King Kenzir stood before the bride and groom, his grip tight around the sceptre. He said solemnly, “I don’t know if this is the right decision.”
The three stood at the highest point of the palace, where all of Felor could easily see with a tilt of their heads.
“But since this is what my sister had hoped for, I will respect her decision wholeheartedly,” The king continued, gaze heavy on Locke.
Tears flowed down Angelina’s cheeks. Her brother was the only blood relative she had after the king’s passing. Though Locke had decided to not utter a verbal promise, he was determined to show his love through actions. He brought out the ring and slid it into place, kissing the tip of Angelina’s finger when he was done. The crowd clapped and cheered. They screamed out blessings at the new royal couple at the top of their lungs.
Despite his portrayed reluctance, the king himself had funded the construction of the prince consort’s mansion. It was two days later when Locke patted his gorgeous wife, Angelina on the shoulder. “How long are you planning to sleep? You haven’t seen the sun in two days.”
“Just leave me be,” grumbled Angelina. She shifted around, settling into a comfortable position and proceeded to close her eyes. They’d finally consummated their relationship and Angelina had plastered herself all over Locke over the past two days. She was adamant to have him all to herself but the outcome was predictable; Locke had essentially depleted her vigour. The Faustian princess was finding it extremely difficult to get out of bed.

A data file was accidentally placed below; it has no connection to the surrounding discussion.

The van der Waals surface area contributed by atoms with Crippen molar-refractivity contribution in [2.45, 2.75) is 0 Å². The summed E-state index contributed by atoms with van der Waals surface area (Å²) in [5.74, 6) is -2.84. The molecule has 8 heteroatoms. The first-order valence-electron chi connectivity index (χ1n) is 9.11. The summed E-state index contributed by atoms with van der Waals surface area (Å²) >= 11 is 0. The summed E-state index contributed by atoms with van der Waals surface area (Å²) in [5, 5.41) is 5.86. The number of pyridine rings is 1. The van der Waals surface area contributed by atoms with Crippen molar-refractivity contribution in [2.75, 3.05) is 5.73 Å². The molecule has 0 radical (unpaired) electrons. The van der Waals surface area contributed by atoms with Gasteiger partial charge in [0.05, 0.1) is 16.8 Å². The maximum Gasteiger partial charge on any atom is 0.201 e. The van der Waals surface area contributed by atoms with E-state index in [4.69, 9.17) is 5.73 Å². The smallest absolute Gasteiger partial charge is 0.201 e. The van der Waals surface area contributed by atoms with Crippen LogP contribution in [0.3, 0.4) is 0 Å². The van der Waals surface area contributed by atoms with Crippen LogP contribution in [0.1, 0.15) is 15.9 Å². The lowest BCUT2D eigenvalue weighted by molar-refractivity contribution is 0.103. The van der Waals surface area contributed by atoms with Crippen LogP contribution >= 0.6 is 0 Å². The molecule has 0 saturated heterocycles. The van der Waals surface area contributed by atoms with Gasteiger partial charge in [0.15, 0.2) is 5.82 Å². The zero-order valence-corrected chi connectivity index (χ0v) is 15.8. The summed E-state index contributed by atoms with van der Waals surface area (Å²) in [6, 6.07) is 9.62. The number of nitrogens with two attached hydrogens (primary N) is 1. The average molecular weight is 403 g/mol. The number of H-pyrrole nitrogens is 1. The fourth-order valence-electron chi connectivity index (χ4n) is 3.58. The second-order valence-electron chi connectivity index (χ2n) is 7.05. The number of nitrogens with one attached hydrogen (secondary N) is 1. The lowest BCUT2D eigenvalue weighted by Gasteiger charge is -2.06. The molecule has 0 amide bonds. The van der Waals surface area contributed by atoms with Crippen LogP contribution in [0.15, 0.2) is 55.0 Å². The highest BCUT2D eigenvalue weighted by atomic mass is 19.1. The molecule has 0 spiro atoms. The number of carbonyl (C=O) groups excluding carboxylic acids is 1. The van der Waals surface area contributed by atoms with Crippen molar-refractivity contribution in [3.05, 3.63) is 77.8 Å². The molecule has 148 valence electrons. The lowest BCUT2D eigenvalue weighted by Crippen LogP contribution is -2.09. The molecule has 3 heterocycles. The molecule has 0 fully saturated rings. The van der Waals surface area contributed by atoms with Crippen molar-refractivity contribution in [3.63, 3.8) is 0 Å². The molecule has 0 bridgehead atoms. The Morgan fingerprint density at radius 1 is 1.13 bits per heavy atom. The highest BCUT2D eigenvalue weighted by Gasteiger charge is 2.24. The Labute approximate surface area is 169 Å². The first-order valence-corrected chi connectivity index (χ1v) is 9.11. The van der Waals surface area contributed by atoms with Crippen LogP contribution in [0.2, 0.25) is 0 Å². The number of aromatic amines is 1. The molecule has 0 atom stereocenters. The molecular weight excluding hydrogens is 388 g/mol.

Locke went off to train in the gardens before getting dressed to meet his parents. King Faustian’s passing hit home; Locke was made even more aware of the fleeting human life. He’d grown worried about losing his parents to age, which spurred daily visits to his parents ever since he’d returned to Faustian.
“You should drink more tea, it won’t harm you.” Locke couldn’t help but nag his father.
“Oh, don’t worry. I know.” Old Locke dismissed with a wave, taking a long drag from his pipe.
Tia eyed the duo. “I really do feel lighter after having some.” As his mother, she’d always had a soft spot for Locke.
Glace had been formulating tea with diluted health potions for the older couple upon Locke’s request. After all, Old Locke and Tia were now in their fifties. They may still look healthy and well but the earlier half of their lives had been harsh. Locke couldn’t help but worry about possible health repercussions.